Just Taxes Blog by ITEP

Property Tax Circuit Breakers Can Help States Create More Equitable Tax Codes

June 24, 2024

The property tax is an extremely important revenue source for local and state governments, though one that comes under frequent criticism. While some of that criticism arises from problems with the way property is valued for tax purposes, much of it is tied to the fact property taxes are frequently disconnected from families’ ability to pay. Whether you are in your prime earning years, recently laid off, or living in a gentrifying area, your property tax bill is based on the value of your home with little or no consideration for the resources that you have to pay that bill. Fortunately, states have a shovel-ready means of fixing this problem, popularly called property tax circuit breakers.

In our Who Pays? report, we analyzed how current tax policies affect people at different income levels and found that most states have regressive tax systems that disproportionately favor wealthy households. Regressive taxes require lower- and middle-income earners to pay a larger share of their income in taxes than high-income families. We sometimes refer to this as an “upside-down” tax code because it’s the exact opposite of the kind of progressive system that most Americans support.

Well-designed property tax circuit breaker programs allow states to reduce the impact that property taxes have on the upside-down tilt of their tax codes.

In all, 29 states and D.C. administer circuit breakers of some kind, though they vary widely in size and scope. Among the more serious limitations in these programs are age cutoffs that deny any benefit to working-age adults. Of the 30 jurisdictions with circuit breaker credits, just 13 make those credits available to working-age homeowners and only 8 make them available to working-age renters who pay substantial property taxes indirectly through their rent.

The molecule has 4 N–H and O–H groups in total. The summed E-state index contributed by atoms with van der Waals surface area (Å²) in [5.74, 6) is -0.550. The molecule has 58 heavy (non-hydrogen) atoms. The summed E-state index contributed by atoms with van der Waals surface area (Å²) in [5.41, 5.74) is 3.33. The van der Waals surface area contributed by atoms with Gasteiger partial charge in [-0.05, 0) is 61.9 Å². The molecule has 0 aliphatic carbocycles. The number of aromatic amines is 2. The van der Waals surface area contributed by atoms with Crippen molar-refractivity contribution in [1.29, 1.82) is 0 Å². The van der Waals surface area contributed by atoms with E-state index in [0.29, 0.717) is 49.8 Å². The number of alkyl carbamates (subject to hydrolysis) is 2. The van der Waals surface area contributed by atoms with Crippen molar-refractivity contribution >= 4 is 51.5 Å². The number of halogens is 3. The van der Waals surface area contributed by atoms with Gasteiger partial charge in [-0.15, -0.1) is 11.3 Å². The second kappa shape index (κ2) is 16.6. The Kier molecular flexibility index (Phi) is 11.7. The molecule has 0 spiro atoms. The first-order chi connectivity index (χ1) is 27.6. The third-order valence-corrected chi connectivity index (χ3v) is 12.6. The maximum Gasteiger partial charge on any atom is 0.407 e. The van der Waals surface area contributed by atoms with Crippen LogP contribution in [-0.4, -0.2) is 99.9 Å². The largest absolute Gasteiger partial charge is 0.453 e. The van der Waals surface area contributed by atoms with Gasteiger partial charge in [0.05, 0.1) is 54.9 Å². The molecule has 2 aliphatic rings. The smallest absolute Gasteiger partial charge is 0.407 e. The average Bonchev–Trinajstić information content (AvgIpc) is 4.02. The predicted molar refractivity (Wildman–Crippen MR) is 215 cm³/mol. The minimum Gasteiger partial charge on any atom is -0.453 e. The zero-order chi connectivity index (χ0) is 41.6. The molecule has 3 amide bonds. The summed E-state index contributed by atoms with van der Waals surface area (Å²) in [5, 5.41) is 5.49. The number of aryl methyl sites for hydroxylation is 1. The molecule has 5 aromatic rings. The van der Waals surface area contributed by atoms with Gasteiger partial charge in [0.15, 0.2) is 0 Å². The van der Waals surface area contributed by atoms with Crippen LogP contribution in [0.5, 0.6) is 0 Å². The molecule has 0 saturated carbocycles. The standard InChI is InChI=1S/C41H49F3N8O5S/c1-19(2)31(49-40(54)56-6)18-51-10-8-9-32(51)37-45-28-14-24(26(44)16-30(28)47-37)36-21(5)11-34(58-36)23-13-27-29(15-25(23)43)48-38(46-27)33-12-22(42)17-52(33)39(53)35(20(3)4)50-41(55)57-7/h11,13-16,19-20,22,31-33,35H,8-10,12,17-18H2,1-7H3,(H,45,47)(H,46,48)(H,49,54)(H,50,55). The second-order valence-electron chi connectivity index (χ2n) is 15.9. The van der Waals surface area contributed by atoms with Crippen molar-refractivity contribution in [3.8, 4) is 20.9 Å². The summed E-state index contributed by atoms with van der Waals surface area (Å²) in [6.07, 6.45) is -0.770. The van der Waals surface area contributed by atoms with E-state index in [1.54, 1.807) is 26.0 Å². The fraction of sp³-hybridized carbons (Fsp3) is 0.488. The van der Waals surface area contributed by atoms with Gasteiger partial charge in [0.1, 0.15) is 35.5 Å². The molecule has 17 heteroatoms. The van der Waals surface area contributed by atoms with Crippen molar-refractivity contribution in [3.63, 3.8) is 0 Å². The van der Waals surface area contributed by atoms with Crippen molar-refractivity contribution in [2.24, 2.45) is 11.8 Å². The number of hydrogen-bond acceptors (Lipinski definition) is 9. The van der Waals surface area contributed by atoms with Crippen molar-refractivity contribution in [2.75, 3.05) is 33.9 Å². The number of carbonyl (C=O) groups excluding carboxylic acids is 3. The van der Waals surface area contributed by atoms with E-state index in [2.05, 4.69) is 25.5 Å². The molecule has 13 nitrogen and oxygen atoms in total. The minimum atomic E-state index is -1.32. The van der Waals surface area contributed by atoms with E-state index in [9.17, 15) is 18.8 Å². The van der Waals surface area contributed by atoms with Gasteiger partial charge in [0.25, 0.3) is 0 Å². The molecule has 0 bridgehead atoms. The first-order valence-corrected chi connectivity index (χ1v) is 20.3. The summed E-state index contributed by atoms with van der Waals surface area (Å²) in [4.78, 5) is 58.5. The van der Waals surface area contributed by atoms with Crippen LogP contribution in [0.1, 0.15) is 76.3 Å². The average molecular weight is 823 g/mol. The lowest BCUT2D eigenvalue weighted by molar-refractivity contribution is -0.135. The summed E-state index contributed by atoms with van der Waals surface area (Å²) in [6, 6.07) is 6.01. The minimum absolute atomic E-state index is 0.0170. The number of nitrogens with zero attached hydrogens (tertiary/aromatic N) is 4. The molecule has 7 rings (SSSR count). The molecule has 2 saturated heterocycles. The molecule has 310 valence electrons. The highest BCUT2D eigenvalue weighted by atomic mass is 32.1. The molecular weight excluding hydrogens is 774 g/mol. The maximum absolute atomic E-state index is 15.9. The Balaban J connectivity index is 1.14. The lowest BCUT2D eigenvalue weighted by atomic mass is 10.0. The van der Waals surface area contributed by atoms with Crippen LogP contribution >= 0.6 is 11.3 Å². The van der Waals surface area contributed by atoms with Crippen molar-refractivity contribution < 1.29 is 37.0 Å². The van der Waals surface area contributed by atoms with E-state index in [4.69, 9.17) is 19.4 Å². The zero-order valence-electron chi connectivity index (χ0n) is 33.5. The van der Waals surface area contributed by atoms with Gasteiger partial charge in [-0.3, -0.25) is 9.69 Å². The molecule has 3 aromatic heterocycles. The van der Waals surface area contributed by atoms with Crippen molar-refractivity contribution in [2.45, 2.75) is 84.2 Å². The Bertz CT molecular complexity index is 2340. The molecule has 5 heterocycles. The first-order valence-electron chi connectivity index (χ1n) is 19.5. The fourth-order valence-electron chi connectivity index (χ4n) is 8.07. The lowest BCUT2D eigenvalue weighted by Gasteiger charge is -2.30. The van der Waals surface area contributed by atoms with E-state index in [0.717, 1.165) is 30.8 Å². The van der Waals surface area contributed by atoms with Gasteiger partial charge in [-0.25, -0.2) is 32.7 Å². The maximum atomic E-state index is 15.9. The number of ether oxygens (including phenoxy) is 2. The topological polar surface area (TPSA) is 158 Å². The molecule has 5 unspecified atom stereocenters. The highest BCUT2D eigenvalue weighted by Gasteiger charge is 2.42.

Of the states with the 10 most regressive tax codes in Who Pays? all fail to provide working-age taxpayers with a circuit breaker option. Even among the 20 most regressive states, just New Hampshire has a circuit breaker for working-age adults—a modest program available only to homeowners.

On the other hand, half of the 10 least regressive jurisdictions make circuit breakers available to working-age homeowners and renters: Maine, Minnesota, New York, Vermont, and the District of Columbia. Circuit breakers prevent homeowners and renters from being “overloaded” by their property tax bills by rebating property taxes paid over a certain amount of their income. In other words, if your family is devoting too much of its household budget to paying property taxes, the circuit breaker is activated and remedies the problem with a carefully designed tax rebate. This can be especially crucial for people from historically marginalized communities who are likely to work in lower-wage jobs and face high housing costs relative to their incomes.

The chart below shows the significance of this kind of policy in Minnesota, which has among the most robust circuit breakers in the country and, not coincidentally, among the least regressive overall tax codes as well. According to data from the state’s department of revenue, Minnesota’s circuit breaker transforms a steeply regressive residential property tax into a moderately regressive one that is actually somewhat flat throughout much of the income scale.

The stark difference in circuit breaker policies between the most and least regressive states is a telling example of how states vary greatly in the extent to which they take seriously the idea of charging taxes based on families’ ability to pay.

Implementing or improving circuit breakers is a straightforward way for policymakers to ensure that property taxes are set at levels that families can afford.

Read more in ITEP’s 2023 report: Preventing an Overload: How Property Tax Circuit Breakers Promote Housing Affordability


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